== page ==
Bankruptcies are "up sharply," she adds. "There were more in the first five months of this year than all of last year - and every one of them puts people out of work."
The high rate of joblessness is rooted in the July 1990 currency union - Chancellor Helmut Kohl's decision to swap eastern marks one to one for western ones.
Wages tend to equalize within a currency union, and that has been the case in Germany. Eastern German wages "went from 7 percent of the west's at the beginning of 1990 to 38 percent by the end of 1990," says Michael Fritsch, an economist at the Technical University of Freiberg in Saxony. "That was a shock - a 500 to 600 percent increase."
Eastern German productivity has increased from about 30 percent of that of western workers in 1987 to 70 percent today - "a proud development," Mr. Fritsch says. He predicts that by the year 2004 or 2005, easterners will have closed their productivity gap with the west. But in the near term, unit labor costs are higher in the east than in the west - by about 20 percent, according to Fritsch, or one third, according to others, such as DIW.
What might be called the economically correct solution here would be to pay easterners less than westerners for the same work. That is happening, but not to the extent that would be needed to bring eastern unemployment rates, typically in the mid-teens, into line with those of the west.
It is a very tough sell to get eastern workers to understand that they're less productive than westerners. "We have a saying, 'The east German sweats as much as the west German,' " Fritsch says.
Among the east's problems in making these structural adjustments: a lack of entrepreneurial initiative and a lack of research and development in industry. Though the same complaints are heard in the west, the needs are even more acute in the east.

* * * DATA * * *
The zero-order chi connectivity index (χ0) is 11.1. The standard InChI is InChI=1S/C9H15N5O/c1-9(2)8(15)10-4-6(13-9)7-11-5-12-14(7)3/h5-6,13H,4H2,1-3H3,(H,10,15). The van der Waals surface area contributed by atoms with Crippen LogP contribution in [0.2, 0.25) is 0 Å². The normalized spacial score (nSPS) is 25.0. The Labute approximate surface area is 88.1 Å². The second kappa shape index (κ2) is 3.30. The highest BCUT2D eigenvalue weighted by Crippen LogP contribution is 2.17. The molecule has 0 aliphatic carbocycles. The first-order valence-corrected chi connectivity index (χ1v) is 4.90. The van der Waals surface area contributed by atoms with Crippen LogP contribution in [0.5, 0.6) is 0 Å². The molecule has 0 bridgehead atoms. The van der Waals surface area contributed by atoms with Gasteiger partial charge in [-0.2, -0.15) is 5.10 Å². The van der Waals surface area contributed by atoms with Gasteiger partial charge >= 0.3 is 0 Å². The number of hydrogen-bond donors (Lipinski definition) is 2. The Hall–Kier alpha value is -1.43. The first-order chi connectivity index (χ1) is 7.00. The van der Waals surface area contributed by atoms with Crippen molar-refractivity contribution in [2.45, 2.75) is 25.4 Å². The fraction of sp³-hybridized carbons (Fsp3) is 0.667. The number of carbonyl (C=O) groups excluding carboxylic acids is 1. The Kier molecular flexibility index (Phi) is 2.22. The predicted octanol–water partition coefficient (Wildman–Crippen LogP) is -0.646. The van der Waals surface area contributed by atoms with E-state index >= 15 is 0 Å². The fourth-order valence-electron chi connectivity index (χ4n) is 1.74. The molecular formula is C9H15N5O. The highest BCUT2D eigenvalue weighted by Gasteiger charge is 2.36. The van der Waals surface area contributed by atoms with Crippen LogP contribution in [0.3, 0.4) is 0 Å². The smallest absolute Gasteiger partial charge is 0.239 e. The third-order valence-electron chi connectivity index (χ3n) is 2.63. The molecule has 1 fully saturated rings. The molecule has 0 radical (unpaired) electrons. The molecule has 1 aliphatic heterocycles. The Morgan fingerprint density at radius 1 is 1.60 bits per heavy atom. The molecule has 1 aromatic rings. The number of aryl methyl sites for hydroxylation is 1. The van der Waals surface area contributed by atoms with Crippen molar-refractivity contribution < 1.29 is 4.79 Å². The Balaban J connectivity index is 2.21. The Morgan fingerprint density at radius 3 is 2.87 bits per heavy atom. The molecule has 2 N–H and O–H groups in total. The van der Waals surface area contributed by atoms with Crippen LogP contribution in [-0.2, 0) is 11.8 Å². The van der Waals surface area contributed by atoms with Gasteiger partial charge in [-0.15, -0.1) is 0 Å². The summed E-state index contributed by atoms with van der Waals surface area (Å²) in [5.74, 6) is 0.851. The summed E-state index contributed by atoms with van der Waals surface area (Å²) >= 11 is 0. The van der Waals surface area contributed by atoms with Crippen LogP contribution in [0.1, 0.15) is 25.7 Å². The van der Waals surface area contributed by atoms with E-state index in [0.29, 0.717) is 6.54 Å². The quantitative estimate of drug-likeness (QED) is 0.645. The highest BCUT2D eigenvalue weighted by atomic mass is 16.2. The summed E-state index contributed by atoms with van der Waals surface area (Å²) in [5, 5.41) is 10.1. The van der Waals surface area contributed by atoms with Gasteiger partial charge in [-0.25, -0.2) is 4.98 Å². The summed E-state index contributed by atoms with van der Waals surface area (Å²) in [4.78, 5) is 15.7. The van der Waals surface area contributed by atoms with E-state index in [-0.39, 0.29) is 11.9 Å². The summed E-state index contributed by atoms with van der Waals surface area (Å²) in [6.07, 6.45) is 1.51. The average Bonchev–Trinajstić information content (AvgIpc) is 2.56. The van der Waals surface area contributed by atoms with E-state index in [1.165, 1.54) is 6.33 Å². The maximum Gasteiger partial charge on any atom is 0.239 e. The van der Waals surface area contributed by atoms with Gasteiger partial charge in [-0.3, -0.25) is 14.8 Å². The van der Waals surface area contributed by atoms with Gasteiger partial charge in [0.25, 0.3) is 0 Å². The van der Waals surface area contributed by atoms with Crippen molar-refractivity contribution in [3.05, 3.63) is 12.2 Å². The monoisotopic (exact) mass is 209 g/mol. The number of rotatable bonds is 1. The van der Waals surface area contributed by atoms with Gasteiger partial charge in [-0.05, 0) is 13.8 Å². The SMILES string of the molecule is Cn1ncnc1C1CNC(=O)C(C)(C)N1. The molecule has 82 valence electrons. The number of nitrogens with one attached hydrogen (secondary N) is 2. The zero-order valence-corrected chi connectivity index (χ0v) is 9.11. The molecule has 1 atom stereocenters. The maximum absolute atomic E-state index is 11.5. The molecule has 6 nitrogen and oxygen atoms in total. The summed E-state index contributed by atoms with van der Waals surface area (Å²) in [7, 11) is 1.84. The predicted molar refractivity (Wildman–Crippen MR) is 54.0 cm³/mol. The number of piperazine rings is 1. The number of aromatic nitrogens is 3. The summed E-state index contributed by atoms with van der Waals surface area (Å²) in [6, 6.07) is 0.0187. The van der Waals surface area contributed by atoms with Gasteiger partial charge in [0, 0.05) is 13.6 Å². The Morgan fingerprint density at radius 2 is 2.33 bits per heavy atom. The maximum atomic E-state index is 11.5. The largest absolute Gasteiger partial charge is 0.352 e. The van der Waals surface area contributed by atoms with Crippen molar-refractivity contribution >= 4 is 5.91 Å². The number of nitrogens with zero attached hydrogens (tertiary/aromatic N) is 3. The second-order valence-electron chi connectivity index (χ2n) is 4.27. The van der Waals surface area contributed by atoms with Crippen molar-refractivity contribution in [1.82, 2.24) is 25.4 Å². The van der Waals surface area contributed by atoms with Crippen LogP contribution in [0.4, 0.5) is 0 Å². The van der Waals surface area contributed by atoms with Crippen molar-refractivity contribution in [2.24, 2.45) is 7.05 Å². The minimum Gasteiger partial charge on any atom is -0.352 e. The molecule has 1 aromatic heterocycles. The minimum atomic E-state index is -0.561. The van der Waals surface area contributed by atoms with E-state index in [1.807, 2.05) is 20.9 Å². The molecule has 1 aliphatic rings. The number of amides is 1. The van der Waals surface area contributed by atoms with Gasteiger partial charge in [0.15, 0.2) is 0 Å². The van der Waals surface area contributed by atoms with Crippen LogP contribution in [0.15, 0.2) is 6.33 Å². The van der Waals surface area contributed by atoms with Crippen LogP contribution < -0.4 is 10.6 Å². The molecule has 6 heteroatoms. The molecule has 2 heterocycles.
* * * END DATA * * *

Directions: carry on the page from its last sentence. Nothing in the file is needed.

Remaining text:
"Eastern German firms have to be innovative just to survive," Fritsch says.
He points out that the east's "entrepreneurial index," used to measure the proportion of entrepreneurs in the work force, is only half that of the west's: 5.5 in the east, compared with more than 11 for the west. And entrepreneurs in the east tend to be in consumer services rather than manufacturing.
"The problem isn't hardware, it's software," Fritsch stresses: people, not machinery. Aging equipment has been replaced in many eastern factories - but the workers have not been trained to use it.
Often the problem is bad physical organization of work. "Every time I order a pizza in the university dining hall, the woman has to walk 40 meters [130 feet] to fetch it," he says.
And the Freiberger Brauerei is notorious for its slow service: It often takes an hour for one's order to arrive because no one has provided the servers with that basic labor-saving device, the tray, which allows them to serve more than two customers at a time.
Kajo Schommer, economics and labor minister for Saxony, says that the people's response to the challenges of reunification has been "an unbelievable achievement, when you consider that all this happened without any social eruption, even though in some sectors, such as the chemical industry, two-thirds of the jobs have been lost."
"It isn't going to happen all at once, in one big change," says Lechtenbrink of eastern Germany's quest for prosperity. "It's going to come from building a new life, step by step."